That being the case, they having enjoyed these rights by treaty, it would not only be immoral for them to be excluded or subject to irritating and debasing controls, but it would be a wholly disgraceful, unilateral breach of an agreement. All my hon. Friends know that I am wholly against unilateral breaches of agreement. The Government would, therefore, have to justify usurping powers of that kind to people who are British-protected.

If there is anything proud about being British, it is having the word "protected" associated with it. I find it entirely acceptable that for good reasons certain people should rely on our protection and should wish to associate themselves in a friendly way and to exchange for good consideration British protection and the right to move freely in these islands. That is the first major argument against the inclusion of British protected persons under the powers of the Bill.

The second reason is the obvious one that, as far as I am aware, with negligible exceptions all British protected persons are coloured. It could not be said, therefore, that this was other than a restriction which goes exclusively against coloured persons. I am sure that the last thing the Government would want is for any part of the Bill to be seen to be in any sense a sort of colour bar.

The third reason is that the three Protectorates which I have mentioned are in South Africa and are looked at with great interest by the Government of South Africa. In fact, that Government have from time to time suggested that new arrangements might be made for the protection of these areas. The reason why we are talking about the Government of South Africa as a friendly State as opposed to a member of the Commonwealth is that we were not prepared to have South Africa in the Commonwealth as long as the colour-bar philosophy of apartheid continued. We have taken that attitude in the Commonwealth.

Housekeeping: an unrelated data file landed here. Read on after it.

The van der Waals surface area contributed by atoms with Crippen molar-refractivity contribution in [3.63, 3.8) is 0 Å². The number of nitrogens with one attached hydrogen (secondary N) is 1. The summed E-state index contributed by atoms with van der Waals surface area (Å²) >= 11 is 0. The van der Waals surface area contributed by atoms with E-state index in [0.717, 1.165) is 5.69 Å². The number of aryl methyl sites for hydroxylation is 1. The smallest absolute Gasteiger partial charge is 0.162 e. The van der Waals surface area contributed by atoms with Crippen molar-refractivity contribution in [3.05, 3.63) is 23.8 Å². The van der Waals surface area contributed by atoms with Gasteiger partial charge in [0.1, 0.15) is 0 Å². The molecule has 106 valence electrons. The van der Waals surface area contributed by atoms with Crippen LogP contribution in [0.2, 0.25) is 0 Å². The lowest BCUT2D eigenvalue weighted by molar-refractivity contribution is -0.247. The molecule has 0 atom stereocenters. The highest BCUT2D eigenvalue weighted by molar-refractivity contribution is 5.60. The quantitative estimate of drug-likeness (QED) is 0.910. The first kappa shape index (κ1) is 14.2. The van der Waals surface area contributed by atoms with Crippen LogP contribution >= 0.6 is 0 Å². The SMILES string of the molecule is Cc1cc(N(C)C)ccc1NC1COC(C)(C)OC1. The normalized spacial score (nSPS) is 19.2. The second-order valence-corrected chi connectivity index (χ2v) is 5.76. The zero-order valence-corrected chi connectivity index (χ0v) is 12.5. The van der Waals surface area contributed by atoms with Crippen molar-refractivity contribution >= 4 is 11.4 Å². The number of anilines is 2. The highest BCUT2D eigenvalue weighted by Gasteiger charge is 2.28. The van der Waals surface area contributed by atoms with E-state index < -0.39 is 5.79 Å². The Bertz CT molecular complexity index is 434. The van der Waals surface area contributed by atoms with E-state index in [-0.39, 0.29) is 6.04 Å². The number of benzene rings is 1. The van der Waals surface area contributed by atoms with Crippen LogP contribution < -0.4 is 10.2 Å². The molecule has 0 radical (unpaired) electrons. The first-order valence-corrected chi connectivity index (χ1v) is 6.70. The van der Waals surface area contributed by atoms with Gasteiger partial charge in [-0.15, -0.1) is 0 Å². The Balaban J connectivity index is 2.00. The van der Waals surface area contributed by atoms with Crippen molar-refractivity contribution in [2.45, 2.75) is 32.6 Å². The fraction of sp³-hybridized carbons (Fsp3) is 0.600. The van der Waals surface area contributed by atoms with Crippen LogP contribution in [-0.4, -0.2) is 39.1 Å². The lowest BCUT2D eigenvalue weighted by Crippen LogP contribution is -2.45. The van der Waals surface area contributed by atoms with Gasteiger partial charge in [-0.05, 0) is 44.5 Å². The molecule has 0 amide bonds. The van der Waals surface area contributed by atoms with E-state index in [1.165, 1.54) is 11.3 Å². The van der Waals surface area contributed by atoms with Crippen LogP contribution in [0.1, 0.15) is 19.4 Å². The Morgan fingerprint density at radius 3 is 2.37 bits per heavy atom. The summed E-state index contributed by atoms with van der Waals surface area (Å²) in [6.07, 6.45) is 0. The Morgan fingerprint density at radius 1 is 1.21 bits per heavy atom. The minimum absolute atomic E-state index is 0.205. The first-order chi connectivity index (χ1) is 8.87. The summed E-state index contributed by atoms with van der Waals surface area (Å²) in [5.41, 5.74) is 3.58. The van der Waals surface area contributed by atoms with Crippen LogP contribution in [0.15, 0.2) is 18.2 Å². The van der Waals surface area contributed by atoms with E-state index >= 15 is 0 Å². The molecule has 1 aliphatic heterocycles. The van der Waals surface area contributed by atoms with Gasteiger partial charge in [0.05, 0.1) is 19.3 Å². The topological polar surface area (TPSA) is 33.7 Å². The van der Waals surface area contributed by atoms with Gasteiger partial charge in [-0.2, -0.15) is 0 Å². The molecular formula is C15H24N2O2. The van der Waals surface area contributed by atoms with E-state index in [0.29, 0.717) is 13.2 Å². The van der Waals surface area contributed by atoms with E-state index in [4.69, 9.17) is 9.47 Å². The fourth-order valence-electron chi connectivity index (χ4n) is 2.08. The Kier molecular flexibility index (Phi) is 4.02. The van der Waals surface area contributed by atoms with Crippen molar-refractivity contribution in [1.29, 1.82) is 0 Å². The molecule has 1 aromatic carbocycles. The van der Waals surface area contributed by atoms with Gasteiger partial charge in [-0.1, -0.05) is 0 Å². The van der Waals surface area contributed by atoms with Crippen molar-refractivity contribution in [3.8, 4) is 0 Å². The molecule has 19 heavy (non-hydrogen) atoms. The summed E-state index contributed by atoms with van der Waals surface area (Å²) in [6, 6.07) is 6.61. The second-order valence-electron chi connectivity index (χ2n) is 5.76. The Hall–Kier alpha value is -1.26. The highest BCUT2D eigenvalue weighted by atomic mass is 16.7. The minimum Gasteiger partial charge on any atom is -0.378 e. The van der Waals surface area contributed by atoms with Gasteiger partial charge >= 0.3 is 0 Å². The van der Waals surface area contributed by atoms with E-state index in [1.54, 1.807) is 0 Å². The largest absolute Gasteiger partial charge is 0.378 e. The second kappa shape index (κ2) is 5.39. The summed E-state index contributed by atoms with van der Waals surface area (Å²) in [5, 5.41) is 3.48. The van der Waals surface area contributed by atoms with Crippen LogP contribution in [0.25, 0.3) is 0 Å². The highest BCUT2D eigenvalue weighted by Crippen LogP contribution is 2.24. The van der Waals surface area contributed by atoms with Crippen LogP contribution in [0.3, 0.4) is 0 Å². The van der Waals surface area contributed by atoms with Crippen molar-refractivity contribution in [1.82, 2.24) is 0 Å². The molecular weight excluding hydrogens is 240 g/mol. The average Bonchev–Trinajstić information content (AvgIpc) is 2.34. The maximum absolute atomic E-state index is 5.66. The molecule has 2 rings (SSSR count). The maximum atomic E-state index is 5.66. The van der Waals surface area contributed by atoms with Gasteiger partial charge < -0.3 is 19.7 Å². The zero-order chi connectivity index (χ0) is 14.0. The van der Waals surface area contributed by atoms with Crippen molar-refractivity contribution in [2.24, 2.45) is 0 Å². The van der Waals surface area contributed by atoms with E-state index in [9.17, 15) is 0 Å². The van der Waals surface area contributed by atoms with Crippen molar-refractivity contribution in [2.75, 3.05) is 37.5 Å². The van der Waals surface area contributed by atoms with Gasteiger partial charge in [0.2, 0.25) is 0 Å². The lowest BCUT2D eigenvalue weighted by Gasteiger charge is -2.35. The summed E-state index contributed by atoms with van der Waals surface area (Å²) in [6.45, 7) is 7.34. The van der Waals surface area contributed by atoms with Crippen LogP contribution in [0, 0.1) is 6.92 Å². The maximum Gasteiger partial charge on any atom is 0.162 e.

These three teritories are looked at by South Africa day after day. South Africa recognises that she has been excluded on the grounds of her colour-bar philosophy, and yet it is proposed to introduce in this Measure the very thing for which South Africa stands condemned. No greater arguments of mine than these are needed.

The Minister of State, Home Office (Mr. David Renton)

The hon. Member for Gloucester (Mr. Diamond) has moved one of two Amendments which are being taken together, but they would both have the same effect. They would protect British protected persons from the control provisions of Clause 2 and would give them the same right to enter this country as we are reserving for people who are native to this country or who were born here. In view of Divisions which took place at an earlier stage of the Bill, that would place British protected persons in a more favourable position than Commonwealth citizens.

The hon. Member, in his interesting and temperate speech, referred to three Protectorates only. Of course, his Amendments are not confined to those three Protectorates, which have approximately the population mentioned by the hon. Member of about 1 million. The Amendments would cover all the fifteen Protectorates and British protected States, which have a population altogether of about 14 million. Thus, the effect of the Amendments would be to give 14 million British protected persons a right of entry which several hundred million Commonwealth citizens and citizens of the United Kingdom and Colonies other than our native people would not have.

Mr. S. Silverman

Instead of saying that it would give them that right, is it not more accurate to say that what we mean is that the Amendments would refrain from taking it away?

10.30 p.m.

Mr. Renton